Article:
T&D World Magazine

Maciej Kumosa: Pioneering High-Voltage Research

Maciej Kumosa’s belief in ethics, integrity, practicality, innovation and creation has led him to be the pioneer in modern high-voltage research, as he practices all of those qualities in his personal and professional life. Kumosa has provided practical solutions to several major engineering problems--for example, NCIs and composite conductors. He will continue to solve engineering problems because it is in his nature. Kumosa is an international expert in advanced composites, nanotechnology, mechanics and damage of composites. T&D systems all over the world are full of composites, and he understands them well. “However, I fully appreciate their complexities, which humbles me when discussing composite-related issues,” Kumosa said.

Kumosa has been involved in or has led research since 1985, where he was a research faculty member in the Department of Materials Science and Metallurgy at Cambridge University in England. He had previously received his masters and PhD degrees in applied mechanics and materials science from the Technical University of Wroclaw in Poland. He is currently a John Evans Professor of Mechanical Engineering and the Director of the Center for Nanoscale Science and Engineering at the University of Denver. His research interests include numerical and experimental investigation of nano-, micro-, and macro-property degradation of advanced Polymer Matrix Compoites (PMS) used in electrical and aerospace applications when subjected to extreme environmental conditions.

Kumosa’s newest project is to build a national Industry/Cooperative Research Center (I/UCRC) for Novel High-Voltage/Temperature Materials and Structures. As part of the Center related efforts, the National Science Foundation has recently authorized Kumosa and his two partners from the Michigan Technological University (Professor Greg Odegard) and from the University of Illinois at Urbana-Champagne (Professors Iwona Jasiuk and Martin Ostoja Starzewski) to call a meeting of all U.S. industries interested in novel high-voltage/temperature materials and structures. The main idea behind the meeting is to jointly build the center, which will be jointly managed by the above universities, member industries and NSF.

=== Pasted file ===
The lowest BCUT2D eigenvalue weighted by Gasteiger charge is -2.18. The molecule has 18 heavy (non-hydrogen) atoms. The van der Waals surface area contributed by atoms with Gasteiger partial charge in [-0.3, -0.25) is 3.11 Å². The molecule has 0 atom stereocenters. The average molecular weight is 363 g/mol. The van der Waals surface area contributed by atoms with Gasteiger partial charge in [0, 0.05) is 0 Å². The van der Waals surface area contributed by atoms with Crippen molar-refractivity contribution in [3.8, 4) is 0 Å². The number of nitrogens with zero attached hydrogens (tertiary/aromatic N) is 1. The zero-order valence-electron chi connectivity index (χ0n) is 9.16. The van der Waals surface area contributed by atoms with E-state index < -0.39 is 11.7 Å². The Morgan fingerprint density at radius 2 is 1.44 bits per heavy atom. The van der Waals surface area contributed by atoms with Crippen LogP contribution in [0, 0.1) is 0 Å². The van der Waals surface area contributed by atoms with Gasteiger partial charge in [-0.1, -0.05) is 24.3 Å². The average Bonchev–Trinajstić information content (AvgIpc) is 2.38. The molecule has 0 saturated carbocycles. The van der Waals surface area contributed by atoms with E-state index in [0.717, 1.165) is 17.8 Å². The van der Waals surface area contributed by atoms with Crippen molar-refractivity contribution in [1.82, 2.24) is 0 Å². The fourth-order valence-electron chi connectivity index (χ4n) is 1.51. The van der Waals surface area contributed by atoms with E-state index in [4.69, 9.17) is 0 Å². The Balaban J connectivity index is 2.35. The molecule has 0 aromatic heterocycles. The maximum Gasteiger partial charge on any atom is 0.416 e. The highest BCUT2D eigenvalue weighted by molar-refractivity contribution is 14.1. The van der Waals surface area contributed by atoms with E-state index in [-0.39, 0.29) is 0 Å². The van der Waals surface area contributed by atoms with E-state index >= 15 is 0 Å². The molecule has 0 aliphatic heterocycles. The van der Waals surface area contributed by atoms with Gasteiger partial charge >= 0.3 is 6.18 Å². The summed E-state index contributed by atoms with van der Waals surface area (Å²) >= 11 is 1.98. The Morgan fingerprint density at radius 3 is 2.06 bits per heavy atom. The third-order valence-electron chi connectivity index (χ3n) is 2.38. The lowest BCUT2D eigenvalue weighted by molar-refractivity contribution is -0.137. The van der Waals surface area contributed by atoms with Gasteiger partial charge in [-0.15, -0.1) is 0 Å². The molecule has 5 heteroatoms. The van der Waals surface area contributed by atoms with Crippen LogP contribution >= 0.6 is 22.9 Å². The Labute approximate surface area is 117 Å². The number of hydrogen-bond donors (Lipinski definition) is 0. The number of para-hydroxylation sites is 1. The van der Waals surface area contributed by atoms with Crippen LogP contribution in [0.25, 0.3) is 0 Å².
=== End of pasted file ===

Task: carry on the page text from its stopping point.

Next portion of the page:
The meeting will be held at the University of Denver on Dec. 3-4, 2012. So far the partners have received confirmations regarding the participation in the meeting from the Bonneville Power Administration, Tri-State, Western Area Power Administration, Electric Power Research Institute, MacLean Power Systems, National Institute of Standard and Technology, Lockheed Martin Corp., Third Millenium and Dow Chemical.

The three universities will work on several major research projects related to HV power transmission using next-generation materials and structures. An industry advisory board (IAB) will supervise the projects. An approximately $40k/year participation fee will be used to support the research performed for the member industries. Only 10% will go to overhead from the fees. Therefore, most of the funding from the industry will be used to support the researchers, not administration.

The NSF will be overseeing all research efforts in this truly fascinating center of excellence, making sure that the work is supervised by the IAB and is done for the benefit of the participating industries. If it is successful, the center will last about 10 years and should generate several millions of dollars per year, numerous inventions, improvements, publications, advanced graduate degrees and others, according to Kumosa. Kumosa competed for the grant, which was awarded this past summer.

His extensive experience with research puts him in an excellent position to advance technology and educate a new generation of graduate students. Interacting with his graduate students at DU is one of his favorite roles. He reminds students to “be honest, open-minded, positive, and always keep looking forward. Be practical and creative. Compete, but fairly.”